Toward ensuring certification of Nigeria as a polio-free nation, Ejigbo Local Council Development Area (LCDA) of Lagos State, had embarked on sensitisation programme for stakeholders in the health sector.
Mr Kunle Oladele, Head of Public Affairs at the LCDA, said on Monday that the exercise would expose the stakeholders to the ways of updating their charts, documents and data as and when due.
The sensitisation programme was held at the Iyana-Ejigbo Primary Healthcare Centre, with representatives from both private and public health facilities in the LCDA in attendance.
He said that the Polio certification sensitisation would enlighten participants on what was expected of all Nigerian health facilities, so as to know if Nigeria was worthy of the certification.
Oladele said that the sensitisation would also update the knowledge of stakeholders on Polio in general and Acute Flaccid Paralysis (AFP) in particular.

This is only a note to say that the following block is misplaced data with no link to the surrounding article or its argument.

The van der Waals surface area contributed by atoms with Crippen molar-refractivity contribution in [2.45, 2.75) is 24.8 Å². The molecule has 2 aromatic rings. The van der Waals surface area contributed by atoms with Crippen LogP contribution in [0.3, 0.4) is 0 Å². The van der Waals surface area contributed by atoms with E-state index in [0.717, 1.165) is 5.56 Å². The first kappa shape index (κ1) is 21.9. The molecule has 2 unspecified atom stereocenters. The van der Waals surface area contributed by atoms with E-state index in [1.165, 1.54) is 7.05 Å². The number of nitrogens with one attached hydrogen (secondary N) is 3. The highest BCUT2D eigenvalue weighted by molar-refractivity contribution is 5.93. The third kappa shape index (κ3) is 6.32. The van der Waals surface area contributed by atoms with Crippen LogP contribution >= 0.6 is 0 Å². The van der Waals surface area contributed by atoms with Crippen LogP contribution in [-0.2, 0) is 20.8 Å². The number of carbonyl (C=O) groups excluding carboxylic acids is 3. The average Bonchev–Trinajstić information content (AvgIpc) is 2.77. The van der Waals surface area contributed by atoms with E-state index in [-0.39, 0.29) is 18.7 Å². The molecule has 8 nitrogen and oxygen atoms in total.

He urged participants to go back to their various hospitals and sensitise their colleagues on what they learnt at the programme.
Oladele said that they should also understand what AFP was about and be able to answer questions on it whenever anybody queries them.
AFP is the sudden onset of floppy weakness in any of the limbs (hands or legs) of a child from 0-15 years of age; or any person of any age with paralytic illness, in which a clinician suspects polio.
AFP could be caused by different things and it could be a symptom of various illnesses, not just Polio.
Addressing participants, the Council Vice-Chairman/Supervisor for Health, Dr Olatunde Olusunmade, said the idea was to totally eradicate Polio virus from Nigeria before the end of the year.
Olusunmade urged the participants to be patient as they have a lot to learn.
“Polio virus is an endemic virus which must be curtailed by all means; it can lead to Poliomyelitis, a disease that may result in paralysis of the limbs, or even death.
“For a child who has been afflicted with paralysis of the limbs, he or she is stuck with it for life.
“It cannot be reversed nor treated. Eradicating the virus is even more important and urgent, because once a child is affected, he or she can pass it on to 200 other children, or even more,’’ he said.